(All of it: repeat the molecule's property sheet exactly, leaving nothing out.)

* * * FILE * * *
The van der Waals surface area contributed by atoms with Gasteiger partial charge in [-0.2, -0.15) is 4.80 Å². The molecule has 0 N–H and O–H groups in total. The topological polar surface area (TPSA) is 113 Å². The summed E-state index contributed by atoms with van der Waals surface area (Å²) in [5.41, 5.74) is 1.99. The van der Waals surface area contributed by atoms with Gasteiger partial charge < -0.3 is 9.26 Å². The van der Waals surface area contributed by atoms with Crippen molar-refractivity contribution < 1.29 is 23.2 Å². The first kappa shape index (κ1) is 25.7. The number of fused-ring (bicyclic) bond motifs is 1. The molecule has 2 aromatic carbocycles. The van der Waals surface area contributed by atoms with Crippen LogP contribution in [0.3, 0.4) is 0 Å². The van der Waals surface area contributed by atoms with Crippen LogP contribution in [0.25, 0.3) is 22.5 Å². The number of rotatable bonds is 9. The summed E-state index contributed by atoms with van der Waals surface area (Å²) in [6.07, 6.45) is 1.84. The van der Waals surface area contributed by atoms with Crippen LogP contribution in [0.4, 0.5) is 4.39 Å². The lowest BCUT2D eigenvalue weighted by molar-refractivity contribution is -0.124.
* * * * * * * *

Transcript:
The van der Waals surface area contributed by atoms with Gasteiger partial charge in [-0.2, -0.15) is 4.80 Å². The molecule has 0 N–H and O–H groups in total. The topological polar surface area (TPSA) is 113 Å². The summed E-state index contributed by atoms with van der Waals surface area (Å²) in [5.41, 5.74) is 1.99. The van der Waals surface area contributed by atoms with Gasteiger partial charge < -0.3 is 9.26 Å². The van der Waals surface area contributed by atoms with Crippen molar-refractivity contribution < 1.29 is 23.2 Å². The first kappa shape index (κ1) is 25.7. The number of fused-ring (bicyclic) bond motifs is 1. The molecule has 2 aromatic carbocycles. The van der Waals surface area contributed by atoms with Crippen LogP contribution in [0.3, 0.4) is 0 Å². The van der Waals surface area contributed by atoms with Crippen LogP contribution in [0.25, 0.3) is 22.5 Å². The number of rotatable bonds is 9. The summed E-state index contributed by atoms with van der Waals surface area (Å²) in [6.07, 6.45) is 1.84. The van der Waals surface area contributed by atoms with Crippen LogP contribution in [0.4, 0.5) is 4.39 Å². The lowest BCUT2D eigenvalue weighted by molar-refractivity contribution is -0.124.